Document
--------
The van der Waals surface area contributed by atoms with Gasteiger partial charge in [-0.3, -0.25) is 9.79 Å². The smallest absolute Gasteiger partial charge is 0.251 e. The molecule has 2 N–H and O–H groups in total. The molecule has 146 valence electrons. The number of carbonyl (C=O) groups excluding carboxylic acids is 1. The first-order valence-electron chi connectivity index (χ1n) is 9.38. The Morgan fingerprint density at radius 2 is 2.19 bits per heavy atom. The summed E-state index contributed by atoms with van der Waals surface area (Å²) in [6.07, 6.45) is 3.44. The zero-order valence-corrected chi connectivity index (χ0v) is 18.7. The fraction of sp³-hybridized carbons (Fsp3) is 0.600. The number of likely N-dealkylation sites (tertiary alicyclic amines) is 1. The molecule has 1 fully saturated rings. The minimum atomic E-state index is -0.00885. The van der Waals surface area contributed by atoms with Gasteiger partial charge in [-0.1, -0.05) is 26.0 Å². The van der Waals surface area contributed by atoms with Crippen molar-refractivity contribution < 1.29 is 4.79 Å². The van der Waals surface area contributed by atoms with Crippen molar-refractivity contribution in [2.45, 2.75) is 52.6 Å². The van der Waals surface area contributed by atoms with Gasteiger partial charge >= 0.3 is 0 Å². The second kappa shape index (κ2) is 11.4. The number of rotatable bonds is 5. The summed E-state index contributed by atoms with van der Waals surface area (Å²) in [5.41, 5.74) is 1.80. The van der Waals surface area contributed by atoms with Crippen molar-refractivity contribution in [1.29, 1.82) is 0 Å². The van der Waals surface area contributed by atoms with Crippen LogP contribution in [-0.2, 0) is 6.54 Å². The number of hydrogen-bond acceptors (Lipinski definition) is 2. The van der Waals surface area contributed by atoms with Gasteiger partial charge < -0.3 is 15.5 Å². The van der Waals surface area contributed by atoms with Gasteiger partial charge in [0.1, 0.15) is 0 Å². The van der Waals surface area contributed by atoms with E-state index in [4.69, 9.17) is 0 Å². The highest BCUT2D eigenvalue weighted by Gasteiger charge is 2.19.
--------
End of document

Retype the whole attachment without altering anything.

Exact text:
The van der Waals surface area contributed by atoms with Gasteiger partial charge in [-0.3, -0.25) is 9.79 Å². The smallest absolute Gasteiger partial charge is 0.251 e. The molecule has 2 N–H and O–H groups in total. The molecule has 146 valence electrons. The number of carbonyl (C=O) groups excluding carboxylic acids is 1. The first-order valence-electron chi connectivity index (χ1n) is 9.38. The Morgan fingerprint density at radius 2 is 2.19 bits per heavy atom. The summed E-state index contributed by atoms with van der Waals surface area (Å²) in [6.07, 6.45) is 3.44. The zero-order valence-corrected chi connectivity index (χ0v) is 18.7. The fraction of sp³-hybridized carbons (Fsp3) is 0.600. The number of likely N-dealkylation sites (tertiary alicyclic amines) is 1. The molecule has 1 fully saturated rings. The minimum atomic E-state index is -0.00885. The van der Waals surface area contributed by atoms with Gasteiger partial charge in [-0.1, -0.05) is 26.0 Å². The van der Waals surface area contributed by atoms with Crippen molar-refractivity contribution < 1.29 is 4.79 Å². The van der Waals surface area contributed by atoms with Crippen molar-refractivity contribution in [2.45, 2.75) is 52.6 Å². The van der Waals surface area contributed by atoms with Gasteiger partial charge >= 0.3 is 0 Å². The second kappa shape index (κ2) is 11.4. The number of rotatable bonds is 5. The summed E-state index contributed by atoms with van der Waals surface area (Å²) in [5.41, 5.74) is 1.80. The van der Waals surface area contributed by atoms with Crippen molar-refractivity contribution in [1.29, 1.82) is 0 Å². The van der Waals surface area contributed by atoms with Crippen LogP contribution in [-0.2, 0) is 6.54 Å². The number of hydrogen-bond acceptors (Lipinski definition) is 2. The van der Waals surface area contributed by atoms with Gasteiger partial charge < -0.3 is 15.5 Å². The van der Waals surface area contributed by atoms with Gasteiger partial charge in [0.1, 0.15) is 0 Å². The van der Waals surface area contributed by atoms with E-state index in [4.69, 9.17) is 0 Å². The highest BCUT2D eigenvalue weighted by Gasteiger charge is 2.19.